The story is often purported to be juvenile and illogical. Well, it has some issues, certainly. But nothing that is actually detrimental to the narrative thrust and the conflict that is brewing. Most SF films from this period tended to put some explanatory text up on the screen to give the audience a heads-up about the world they are entering, and it is refreshing to see that Saturn 3 doesn’t. It just sets us loose within a very unorthodox and even contradictory future society. John Barry probably wanted this “otherworldliness” to maintain our focus on the relationships between the characters, and Martin Amis, terraforming the screenplay in the wake of Barry’s exodus, only drops hints of the politics and social structure that has spewed out from Earth and attempted to colonise the Solar System. Thus, we don’t properly understand the mechanics of this universe. But I would suggest that this is a positive thing.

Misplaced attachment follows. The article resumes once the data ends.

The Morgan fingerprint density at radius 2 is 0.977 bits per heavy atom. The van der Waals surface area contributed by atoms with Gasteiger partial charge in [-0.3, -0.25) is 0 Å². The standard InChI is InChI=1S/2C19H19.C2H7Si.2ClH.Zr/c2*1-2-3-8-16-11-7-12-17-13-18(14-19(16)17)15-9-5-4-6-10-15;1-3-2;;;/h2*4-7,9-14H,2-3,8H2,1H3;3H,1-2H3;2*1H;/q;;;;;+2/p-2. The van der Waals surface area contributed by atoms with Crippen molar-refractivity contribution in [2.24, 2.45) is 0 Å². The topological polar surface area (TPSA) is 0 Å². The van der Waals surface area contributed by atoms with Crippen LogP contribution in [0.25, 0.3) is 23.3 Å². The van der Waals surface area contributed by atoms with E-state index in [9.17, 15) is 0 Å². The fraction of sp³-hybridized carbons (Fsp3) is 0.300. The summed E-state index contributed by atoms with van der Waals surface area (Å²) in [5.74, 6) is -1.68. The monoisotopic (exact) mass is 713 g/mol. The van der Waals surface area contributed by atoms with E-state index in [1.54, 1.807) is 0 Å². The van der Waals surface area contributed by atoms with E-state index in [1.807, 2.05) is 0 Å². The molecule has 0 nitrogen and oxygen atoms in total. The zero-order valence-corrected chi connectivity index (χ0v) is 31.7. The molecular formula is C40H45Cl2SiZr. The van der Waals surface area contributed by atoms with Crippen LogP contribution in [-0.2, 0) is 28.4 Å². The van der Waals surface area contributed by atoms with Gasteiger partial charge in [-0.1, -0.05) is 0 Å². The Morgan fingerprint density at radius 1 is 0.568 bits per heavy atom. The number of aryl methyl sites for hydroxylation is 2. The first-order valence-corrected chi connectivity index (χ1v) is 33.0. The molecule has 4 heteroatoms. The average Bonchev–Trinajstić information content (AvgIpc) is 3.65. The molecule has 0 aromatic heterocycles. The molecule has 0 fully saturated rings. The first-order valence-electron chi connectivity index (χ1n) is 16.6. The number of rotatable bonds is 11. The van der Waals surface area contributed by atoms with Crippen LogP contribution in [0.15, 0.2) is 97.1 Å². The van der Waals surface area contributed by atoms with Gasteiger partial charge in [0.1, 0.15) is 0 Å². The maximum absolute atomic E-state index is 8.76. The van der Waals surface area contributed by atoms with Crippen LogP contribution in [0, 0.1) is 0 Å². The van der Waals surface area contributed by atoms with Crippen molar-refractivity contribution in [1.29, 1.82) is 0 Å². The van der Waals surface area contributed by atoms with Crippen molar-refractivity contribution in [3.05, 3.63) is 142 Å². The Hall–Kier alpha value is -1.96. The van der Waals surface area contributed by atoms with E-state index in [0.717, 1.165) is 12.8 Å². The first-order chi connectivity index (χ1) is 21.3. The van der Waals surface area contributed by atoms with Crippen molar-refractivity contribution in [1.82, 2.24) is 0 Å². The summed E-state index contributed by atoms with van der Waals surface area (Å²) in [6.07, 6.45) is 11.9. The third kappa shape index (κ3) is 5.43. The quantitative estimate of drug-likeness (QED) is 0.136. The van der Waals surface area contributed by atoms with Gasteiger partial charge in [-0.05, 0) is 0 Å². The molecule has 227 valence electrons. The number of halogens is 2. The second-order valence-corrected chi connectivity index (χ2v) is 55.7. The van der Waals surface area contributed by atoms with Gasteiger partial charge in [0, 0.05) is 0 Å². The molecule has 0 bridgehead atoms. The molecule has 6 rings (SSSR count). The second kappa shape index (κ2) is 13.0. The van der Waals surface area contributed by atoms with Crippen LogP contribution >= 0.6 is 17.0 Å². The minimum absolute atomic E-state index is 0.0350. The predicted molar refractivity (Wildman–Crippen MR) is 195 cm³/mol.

The human environment outside of Saturn 3 is abstract and left-field, and not so stereotypically black and white. Like the one in Logan’s Run, society has found a way to work with the emphasis seemingly on pleasure, although surely at great, and overlooked expense. Something may be wrong on Saturn 3, as the film’s tagline warns, but it is clearly wrong back home as well, on a fundamental level. Even when Alex makes that journey to Earth at the end, and she gazes longingly at its rather different, and far bluer vision than we are used to seeing it look from space, we have mixed feelings about what she will encounter there.Although she longs to breathe real air – an issue that would be addressed in Outland as well – the impression given is that she has left paradise far behind and that this will be a pale substitute in comparison. Or has Adam been painting a bigoted picture of the place all along to keep her by his side? Judging by the austere and yet uninhibited attitudes that seem to be the norm for mankind, and totally exemplified by the Captain, I would say not.a space-psychotic trying to command a great big robot whilst salivating over Farrah FawcettBenson’s unfathomable plans continually confound. That he is an egomaniac who wants to play God is unquestionable. But did he target the outpost on Titan specifically? He murders the guy who was supposed to fly away from the space station, and then heads to Tethys, or Saturn 3, with the parts of his robot, so clearly he was once integral to this mission. He hasn’t just cooked it up out of the blue. The soon-to-die Captain James (Douglas Lambert) actually mocks Benson for failing the medical tests which revealed that the astronaut has mental issues. But was James about to undertake the same mission, himself? When he taunts Benson he mentions that the oddball got Saturn 3 as though this is some sort of punishment for failing. But his spacecraft has been loaded with most of the bits and bobs of Hector already – except the brain, which needs to be personally carried and stowed-away. So was he taking the Demigod to some other outpost?